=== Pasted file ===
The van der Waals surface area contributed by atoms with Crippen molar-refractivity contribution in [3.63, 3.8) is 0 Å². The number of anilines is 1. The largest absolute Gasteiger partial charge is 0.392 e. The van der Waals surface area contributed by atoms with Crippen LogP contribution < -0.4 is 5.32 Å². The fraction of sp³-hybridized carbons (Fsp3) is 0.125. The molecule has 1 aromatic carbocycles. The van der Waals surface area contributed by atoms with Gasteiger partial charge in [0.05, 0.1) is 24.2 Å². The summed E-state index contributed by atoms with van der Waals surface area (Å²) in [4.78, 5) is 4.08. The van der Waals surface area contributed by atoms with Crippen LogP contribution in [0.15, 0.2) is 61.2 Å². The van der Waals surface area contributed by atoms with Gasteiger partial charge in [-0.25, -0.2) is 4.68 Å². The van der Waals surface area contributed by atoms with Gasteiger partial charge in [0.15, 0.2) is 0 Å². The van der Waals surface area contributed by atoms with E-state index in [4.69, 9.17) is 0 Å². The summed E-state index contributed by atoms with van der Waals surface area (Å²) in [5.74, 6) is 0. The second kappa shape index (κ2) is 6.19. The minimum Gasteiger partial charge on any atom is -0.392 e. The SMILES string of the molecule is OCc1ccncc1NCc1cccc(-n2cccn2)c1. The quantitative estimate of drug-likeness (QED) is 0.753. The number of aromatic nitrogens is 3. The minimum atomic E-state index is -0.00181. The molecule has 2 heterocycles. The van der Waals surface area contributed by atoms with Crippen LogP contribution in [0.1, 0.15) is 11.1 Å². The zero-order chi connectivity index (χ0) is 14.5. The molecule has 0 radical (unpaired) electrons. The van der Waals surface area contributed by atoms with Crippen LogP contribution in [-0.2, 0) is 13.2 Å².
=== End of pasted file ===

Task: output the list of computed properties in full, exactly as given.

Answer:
The van der Waals surface area contributed by atoms with Crippen molar-refractivity contribution in [3.63, 3.8) is 0 Å². The number of anilines is 1. The largest absolute Gasteiger partial charge is 0.392 e. The van der Waals surface area contributed by atoms with Crippen LogP contribution < -0.4 is 5.32 Å². The fraction of sp³-hybridized carbons (Fsp3) is 0.125. The molecule has 1 aromatic carbocycles. The van der Waals surface area contributed by atoms with Gasteiger partial charge in [0.05, 0.1) is 24.2 Å². The summed E-state index contributed by atoms with van der Waals surface area (Å²) in [4.78, 5) is 4.08. The van der Waals surface area contributed by atoms with Crippen LogP contribution in [0.15, 0.2) is 61.2 Å². The van der Waals surface area contributed by atoms with Gasteiger partial charge in [-0.25, -0.2) is 4.68 Å². The van der Waals surface area contributed by atoms with Gasteiger partial charge in [0.15, 0.2) is 0 Å². The van der Waals surface area contributed by atoms with E-state index in [4.69, 9.17) is 0 Å². The summed E-state index contributed by atoms with van der Waals surface area (Å²) in [5.74, 6) is 0. The second kappa shape index (κ2) is 6.19. The minimum Gasteiger partial charge on any atom is -0.392 e. The SMILES string of the molecule is OCc1ccncc1NCc1cccc(-n2cccn2)c1. The quantitative estimate of drug-likeness (QED) is 0.753. The number of aromatic nitrogens is 3. The minimum atomic E-state index is -0.00181. The molecule has 2 heterocycles. The van der Waals surface area contributed by atoms with Crippen LogP contribution in [0.1, 0.15) is 11.1 Å². The zero-order chi connectivity index (χ0) is 14.5. The molecule has 0 radical (unpaired) electrons. The van der Waals surface area contributed by atoms with Crippen LogP contribution in [-0.2, 0) is 13.2 Å².